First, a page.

Also I'm fairly certain that because the big rock is settled down into the dirt a good ways that I'd have to dig around it in advance of trying to bust it with stone feather or such technique, as several here have already mentioned that ground will absorb the shock and prevent it from breaking/cracking. The photo I posted of the rock actually isn't much of an accurate portrayal of the actual size/girth of this thing; I'd say it's down in the ground almost as much as what is showing there above ground. If I could come up with a rotary hammer drill, the bits, and the feathers n plugs I wonder if there's any chance (probably not) I could split the rock without needing to dig around it much or lift it.

I'll go out there and dig around it a while, to see if can get a long steel pipe underneath it and with a block see if I can at least lever/budge it up/out to any extent.
 
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Old 05-05-20, 10:24 AM
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Heat the rock with charcoal briquets and turn it into lime.
 
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Old 05-05-20, 10:45 AM
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Originally Posted by Wirepuller38
Heat the rock with charcoal briquets and turn it into lime.
Good point there -
What KIND of rock is it? Looks bluish, quick googling of AK geology shows mostly sedimentary.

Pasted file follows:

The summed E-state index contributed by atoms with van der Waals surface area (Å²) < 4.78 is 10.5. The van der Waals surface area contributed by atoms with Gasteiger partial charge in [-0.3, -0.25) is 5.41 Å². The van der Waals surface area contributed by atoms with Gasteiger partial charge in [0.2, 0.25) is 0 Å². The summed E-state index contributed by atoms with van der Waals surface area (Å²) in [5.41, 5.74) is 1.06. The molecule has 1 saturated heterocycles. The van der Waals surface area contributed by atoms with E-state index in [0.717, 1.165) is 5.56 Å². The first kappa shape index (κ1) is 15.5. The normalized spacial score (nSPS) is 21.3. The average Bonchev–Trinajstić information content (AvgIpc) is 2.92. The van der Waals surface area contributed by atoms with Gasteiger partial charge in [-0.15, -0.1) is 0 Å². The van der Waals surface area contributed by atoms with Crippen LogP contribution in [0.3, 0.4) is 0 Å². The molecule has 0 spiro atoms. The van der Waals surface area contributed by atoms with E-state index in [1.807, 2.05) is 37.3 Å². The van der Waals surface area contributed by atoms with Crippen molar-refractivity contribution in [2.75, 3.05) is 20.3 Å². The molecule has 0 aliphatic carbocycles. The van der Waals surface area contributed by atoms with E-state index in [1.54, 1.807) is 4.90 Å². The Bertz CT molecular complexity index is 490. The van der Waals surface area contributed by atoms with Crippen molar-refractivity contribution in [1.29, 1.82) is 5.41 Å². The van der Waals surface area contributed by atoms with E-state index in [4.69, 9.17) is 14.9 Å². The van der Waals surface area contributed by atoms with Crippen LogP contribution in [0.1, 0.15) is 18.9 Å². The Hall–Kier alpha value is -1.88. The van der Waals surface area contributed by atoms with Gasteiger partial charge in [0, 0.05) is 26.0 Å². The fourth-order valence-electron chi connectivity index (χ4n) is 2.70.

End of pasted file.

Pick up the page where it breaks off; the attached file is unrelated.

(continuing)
I've seen that bluish color in 3 sorts of rocks
1) blue shales - tough to split, easy to fracture with heat.
2) baked 'metamorphosed' shale tough to split or fracture.
3) limestone. tough to split, very easy to fracture with heat (e.g. just makes lime)

Take a look at your local county geology maps, that should guide you in what approach to use.
 
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Old 05-05-20, 11:26 AM
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Wrap a chain around it, hook it to your truck and go... somewhere.
 
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Old 05-05-20, 01:47 PM
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Originally Posted by Baldwin
Wrap a chain around it, hook it to your truck and go... somewhere.
Funny, that's what I initially thought of- Tangent (but a good story).

My dad and uncle (math degree and engineer) were burying a cable for a a pool motor BUT they hit a big rock, roughly 1 foot x 3 foot x 5 foot, weighed ~one-ton. (rock average @ 150 lbs per cubic foot). They tried every combination of levers and bumper jacks and cribbing and hydraulic jacks, but couldn't get the rock to budge.
So, they asked their uncle to come over with his full sized John Deere tractor to pull it out. The old farmer looked at the rock, went over and wiped off the the top of the rock, tapped it with the steel prybar and listened to the ring. He asked "why the heck do you want it in one piece?" They answered "we don't."